Having this sort of unscientific data in my memory-banks didn’t help me make sense of things. After all, I could dismiss it as “only a mood”. It had occurred back when I was only a kid, a whole year earlier. I’d grown a lot since then; a whole half foot. I was suppose to be beyond such silly, sissy stuff.

Yet as I stomped down streets with Skeeter, our shadows shrinking and lengthening and shrinking again in the pools of streetlight-yellow, on a December night of chilled fog, we muttered about our moods, using a scientific instrument fourteen year old boys own called a moodylator,  (also called a “heart”, by the unscientific). And abruptly I smacked my fist into my palm and said that this year would be different; this year I was going to get to the bottom of a mystery; this year I was going to figure out, for once and for all, what all the fuss about Christmas Spirit was about.

Skeeter then had the unusual experience of being a Jew hearing a Unitarian wonder about what Christmas was all about. As we walked through the foggy night he told me a little he knew about Jesus I didn’t know. (It tells you something about Unitarians, when a Jew knows more about Jesus than they do.) Somehow what he spoke was utterly dissatisfying. I can’t recall what the factoids actually were, but they struck me as being mere trivia, and my moodylator was going berserk, sensing something different.

As Skeeter and I trudged on through the cold fog I began to repetitively mutter, with increasing exasperation, “I just want to know.”  I got louder and louder, until Skeeter got a little alarmed and told me to shut up. I then lost it, and bellowed, “I just want to know!” and then turned away from the street and dashed off into the darkness, down the slope of a snow-covered field. The cold fog rose like a wall of black before me, and behind me I could hear Skeeter’s voice crying, more and more faintly, “Come back! Come back!”

Now it is fifty years later. Sometimes, as I write tales about me and Skeeter and Baffles, I wish I could hop in a time machine and go back to that time and appear in my own story, a sixty-four year old man giving a fourteen year old a bit of advice.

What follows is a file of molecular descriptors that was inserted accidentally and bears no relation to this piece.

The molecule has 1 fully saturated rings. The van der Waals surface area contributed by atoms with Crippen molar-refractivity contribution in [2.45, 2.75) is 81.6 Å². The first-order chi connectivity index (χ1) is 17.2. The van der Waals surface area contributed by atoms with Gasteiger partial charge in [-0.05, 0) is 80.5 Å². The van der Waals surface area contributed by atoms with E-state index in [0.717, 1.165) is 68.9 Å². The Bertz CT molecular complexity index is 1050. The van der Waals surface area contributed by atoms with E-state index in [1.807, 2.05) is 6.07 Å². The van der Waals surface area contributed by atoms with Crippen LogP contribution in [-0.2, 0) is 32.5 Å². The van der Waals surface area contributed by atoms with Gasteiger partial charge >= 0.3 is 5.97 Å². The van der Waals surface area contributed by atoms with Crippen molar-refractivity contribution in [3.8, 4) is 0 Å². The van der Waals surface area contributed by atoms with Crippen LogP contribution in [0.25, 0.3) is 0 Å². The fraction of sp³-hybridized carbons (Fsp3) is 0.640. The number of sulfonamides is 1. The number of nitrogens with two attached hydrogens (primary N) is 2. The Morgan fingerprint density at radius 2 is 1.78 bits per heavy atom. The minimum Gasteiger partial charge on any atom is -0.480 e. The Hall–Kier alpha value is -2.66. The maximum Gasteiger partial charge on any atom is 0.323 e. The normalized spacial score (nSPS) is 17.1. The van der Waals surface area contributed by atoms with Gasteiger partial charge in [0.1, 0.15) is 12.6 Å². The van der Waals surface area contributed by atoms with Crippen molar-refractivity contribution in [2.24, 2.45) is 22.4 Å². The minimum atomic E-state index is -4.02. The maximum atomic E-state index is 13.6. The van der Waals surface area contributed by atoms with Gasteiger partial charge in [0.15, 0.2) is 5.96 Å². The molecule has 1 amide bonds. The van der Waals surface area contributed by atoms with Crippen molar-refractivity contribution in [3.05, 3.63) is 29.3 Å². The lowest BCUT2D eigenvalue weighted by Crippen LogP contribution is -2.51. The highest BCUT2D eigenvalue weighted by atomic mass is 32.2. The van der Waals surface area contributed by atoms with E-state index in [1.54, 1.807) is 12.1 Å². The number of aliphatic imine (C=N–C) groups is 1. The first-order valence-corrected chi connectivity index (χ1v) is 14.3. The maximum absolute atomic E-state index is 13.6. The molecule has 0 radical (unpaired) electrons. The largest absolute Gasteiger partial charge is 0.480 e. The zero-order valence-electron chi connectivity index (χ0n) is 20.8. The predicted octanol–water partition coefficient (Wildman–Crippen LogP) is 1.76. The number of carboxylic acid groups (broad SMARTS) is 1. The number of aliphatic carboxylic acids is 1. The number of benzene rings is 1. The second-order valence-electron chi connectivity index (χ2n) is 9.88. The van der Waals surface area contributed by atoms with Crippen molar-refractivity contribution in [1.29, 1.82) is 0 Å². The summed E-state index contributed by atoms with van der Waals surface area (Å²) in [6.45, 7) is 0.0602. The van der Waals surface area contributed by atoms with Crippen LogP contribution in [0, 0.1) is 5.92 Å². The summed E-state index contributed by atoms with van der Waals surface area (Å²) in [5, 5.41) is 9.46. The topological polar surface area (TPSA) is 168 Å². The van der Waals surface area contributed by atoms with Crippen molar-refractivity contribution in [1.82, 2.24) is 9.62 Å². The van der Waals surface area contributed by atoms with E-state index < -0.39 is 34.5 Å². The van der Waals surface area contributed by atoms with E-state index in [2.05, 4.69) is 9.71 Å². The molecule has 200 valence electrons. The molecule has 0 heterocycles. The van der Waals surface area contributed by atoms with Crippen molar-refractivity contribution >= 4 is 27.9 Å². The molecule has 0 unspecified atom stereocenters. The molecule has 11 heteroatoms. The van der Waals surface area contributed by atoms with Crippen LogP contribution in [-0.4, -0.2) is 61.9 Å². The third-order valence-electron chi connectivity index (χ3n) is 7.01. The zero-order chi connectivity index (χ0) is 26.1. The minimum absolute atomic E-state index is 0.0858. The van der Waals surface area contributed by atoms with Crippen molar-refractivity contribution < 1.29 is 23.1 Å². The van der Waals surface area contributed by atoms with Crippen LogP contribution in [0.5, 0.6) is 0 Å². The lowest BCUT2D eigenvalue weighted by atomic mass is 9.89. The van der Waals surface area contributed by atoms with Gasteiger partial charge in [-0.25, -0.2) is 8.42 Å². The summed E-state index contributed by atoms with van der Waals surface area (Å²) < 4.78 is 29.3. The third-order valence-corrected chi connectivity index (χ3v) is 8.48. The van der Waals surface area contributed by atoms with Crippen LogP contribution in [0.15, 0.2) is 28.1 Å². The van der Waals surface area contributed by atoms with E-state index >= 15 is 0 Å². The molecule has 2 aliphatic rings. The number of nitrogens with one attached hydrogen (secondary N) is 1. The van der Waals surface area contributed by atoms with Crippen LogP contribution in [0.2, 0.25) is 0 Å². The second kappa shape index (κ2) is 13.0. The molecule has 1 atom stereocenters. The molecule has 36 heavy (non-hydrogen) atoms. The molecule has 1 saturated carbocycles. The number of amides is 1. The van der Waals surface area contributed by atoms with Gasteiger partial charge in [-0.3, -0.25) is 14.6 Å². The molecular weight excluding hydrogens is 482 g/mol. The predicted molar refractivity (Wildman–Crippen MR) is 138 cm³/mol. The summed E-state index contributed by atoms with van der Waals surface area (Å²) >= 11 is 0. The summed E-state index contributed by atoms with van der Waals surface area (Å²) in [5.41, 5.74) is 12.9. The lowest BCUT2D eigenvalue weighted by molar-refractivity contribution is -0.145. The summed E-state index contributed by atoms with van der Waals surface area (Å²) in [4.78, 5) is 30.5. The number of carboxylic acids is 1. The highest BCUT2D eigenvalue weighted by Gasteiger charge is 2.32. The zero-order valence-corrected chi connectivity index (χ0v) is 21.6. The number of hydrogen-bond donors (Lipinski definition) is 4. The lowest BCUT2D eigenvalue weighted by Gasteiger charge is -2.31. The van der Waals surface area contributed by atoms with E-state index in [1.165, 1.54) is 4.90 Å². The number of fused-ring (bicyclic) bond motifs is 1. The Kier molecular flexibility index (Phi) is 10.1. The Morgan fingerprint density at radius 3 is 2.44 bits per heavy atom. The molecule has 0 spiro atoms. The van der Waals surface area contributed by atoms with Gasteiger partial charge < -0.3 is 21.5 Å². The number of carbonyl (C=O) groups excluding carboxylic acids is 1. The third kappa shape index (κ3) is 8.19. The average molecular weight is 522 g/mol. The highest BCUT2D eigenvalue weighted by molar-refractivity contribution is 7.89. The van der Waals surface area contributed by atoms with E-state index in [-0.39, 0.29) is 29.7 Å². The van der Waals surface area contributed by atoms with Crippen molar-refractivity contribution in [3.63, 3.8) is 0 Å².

I can’t do that. Only God can be the Creator, appearing in the story He has written. And actually that is the unlikely event that the Christmas Story describes. It is a wonderful tale, even if you don’t believe it is possible, and it amazes me that so many are growing up today and do not know the tale. For some reason some feel telling the tale is politically incorrect, and that Christmas should be celebrated without mentioning what it celebrates.

And what is that? Well, the world was becoming dark, and into the dark there came a Great Light. That is enough to begin with. If you happen to know a fourteen year old who spends a lot of time walking and scowling, do me a favor, and just take the time to tell him the Christmas Story.

https://sunriseswansong.wordpress.com/2015/12/12/christmas-light-in-darkness/

LOCAL VIEW –Thanksgiving For The Unrecognized–

Recently my wife and I took a weekend off, and basically turned off our cell phones so we would not need to face the people who demand our time, often without gratitude. Why are they not grateful? I suppose it is because people tend to be a bit egotistical, and feel we should feel privileged to even be dealing with them. For example, think of a little child agonizing about not making a grade school team. From their perspective making-the-team is important, and well worth our attention. If you are not careful, knowing about too many of these “important” issues, and arching your eyebrows in a sympathetic manner for each of them, can completely burn you out, so we took a break. Simply taking a weekend away was a sort of spiritual retreat, but there is a problem with such retreats: They must end. You must go back and face your worldly responsibilities.